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Let me start by joining others in expressing condolences for the loss of life in the recent horrific attacks in Mali and Niger. 

Secretary Blinken is in Alaska.  He regrets he could not join you today and sends his best wishes. 

As Secretary Blinken said at the G5 Sahel summit in February, America is a partner to the Sahel region.  We are here to work with you to help bring security, stability, and good governance to the people of the Sahel.  We support the Coalition and its Roadmap, which will enhance the international response in support for your efforts.   

It is unfortunate that instability has grown in the Sahel despite our successful collaboration to disrupt terrorist networks.  The number of people displaced in the central Sahel is now 11 times greater than it was two years ago.  The number of people facing acute hunger has tripled over the past year.  

We know more help is needed.  America is one of the largest donors of development, security, and humanitarian assistance to the Sahel, and today I announce we will provide more than $80 million in additional humanitarian assistance.   

As we work to alleviate suffering, we recommit to supporting our African partners in their work to address not just the suffering, but the drivers of conflict.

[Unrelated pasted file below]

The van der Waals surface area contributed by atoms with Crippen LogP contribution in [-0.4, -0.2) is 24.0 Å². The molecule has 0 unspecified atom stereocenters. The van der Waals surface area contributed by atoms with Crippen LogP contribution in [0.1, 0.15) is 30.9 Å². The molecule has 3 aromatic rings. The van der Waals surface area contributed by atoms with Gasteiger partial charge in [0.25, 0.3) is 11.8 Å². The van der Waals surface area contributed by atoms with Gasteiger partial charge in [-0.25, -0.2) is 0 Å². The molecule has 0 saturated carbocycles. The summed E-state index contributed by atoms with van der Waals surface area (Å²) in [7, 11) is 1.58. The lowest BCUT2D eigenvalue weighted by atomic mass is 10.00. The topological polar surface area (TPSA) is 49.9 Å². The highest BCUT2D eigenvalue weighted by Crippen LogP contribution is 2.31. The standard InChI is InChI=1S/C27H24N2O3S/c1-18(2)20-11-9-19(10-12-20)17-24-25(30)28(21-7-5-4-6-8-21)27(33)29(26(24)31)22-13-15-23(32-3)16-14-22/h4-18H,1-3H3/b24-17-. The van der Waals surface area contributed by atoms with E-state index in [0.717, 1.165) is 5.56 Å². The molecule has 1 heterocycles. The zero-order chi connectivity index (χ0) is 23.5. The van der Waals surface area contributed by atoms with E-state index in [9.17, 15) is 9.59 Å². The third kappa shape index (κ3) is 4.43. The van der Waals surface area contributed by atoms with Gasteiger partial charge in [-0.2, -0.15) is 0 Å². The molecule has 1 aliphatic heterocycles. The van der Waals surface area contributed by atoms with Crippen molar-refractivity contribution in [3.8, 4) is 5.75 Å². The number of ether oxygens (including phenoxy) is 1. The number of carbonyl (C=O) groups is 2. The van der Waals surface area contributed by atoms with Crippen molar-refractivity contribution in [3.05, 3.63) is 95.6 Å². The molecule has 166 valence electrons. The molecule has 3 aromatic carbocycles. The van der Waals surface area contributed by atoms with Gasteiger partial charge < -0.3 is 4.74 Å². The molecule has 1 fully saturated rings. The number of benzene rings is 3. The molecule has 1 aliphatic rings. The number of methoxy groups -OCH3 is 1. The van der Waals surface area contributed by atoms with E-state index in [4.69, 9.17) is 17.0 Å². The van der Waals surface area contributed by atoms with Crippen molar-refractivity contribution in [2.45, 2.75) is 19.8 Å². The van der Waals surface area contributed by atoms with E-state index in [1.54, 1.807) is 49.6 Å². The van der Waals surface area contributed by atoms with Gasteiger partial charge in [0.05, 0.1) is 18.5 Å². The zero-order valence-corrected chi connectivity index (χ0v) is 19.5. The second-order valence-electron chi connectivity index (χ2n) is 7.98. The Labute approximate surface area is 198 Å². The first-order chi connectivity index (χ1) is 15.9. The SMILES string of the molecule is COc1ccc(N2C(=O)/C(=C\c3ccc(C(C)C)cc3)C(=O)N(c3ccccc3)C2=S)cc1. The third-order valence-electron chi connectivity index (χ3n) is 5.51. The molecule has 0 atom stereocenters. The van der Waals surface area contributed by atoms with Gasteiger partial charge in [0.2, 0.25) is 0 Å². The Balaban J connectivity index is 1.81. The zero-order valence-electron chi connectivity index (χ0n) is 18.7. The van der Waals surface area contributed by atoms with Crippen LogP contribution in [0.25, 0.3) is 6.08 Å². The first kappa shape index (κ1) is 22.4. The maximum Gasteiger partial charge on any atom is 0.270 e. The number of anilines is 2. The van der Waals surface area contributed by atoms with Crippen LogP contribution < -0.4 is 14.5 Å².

Rural populations seek the hope that comes with economic opportunity.  Economic opportunity – and basic services such as dispute resolution and local justice – can help counter the appeal of terrorist group recruitment and prevent inter-communal conflict.  

Marginalized groups should have a stake in their government.  People throughout the region – especially those who are far from the national seats of power – seek a voice in how they are governed.  

And governments should protect their people.  When security forces violate and abuse human rights, governments should hold those responsible to account.     

Mali’s stability is critical to the wider region.  It should remain a focus of our attention.  We laud the transitional government’s commitment to long-needed governance, anti-corruption, and security reforms.  However, we believe that the implementation of those reforms should begin now and be handed over to a democratically elected, representative government by the April 2022 timeline, as the transitional government has agreed.  

It is our firm belief, proven throughout history, that strong democracies are more stable, more open, more committed to human rights, less prone to conflict, and more conducive to economic growth than undemocratic forms of governance  

We look forward to continuing our work with our African and European partners to help create a more prosperous and stable Sahel region. 

Thank you. 

U.S. Department of State

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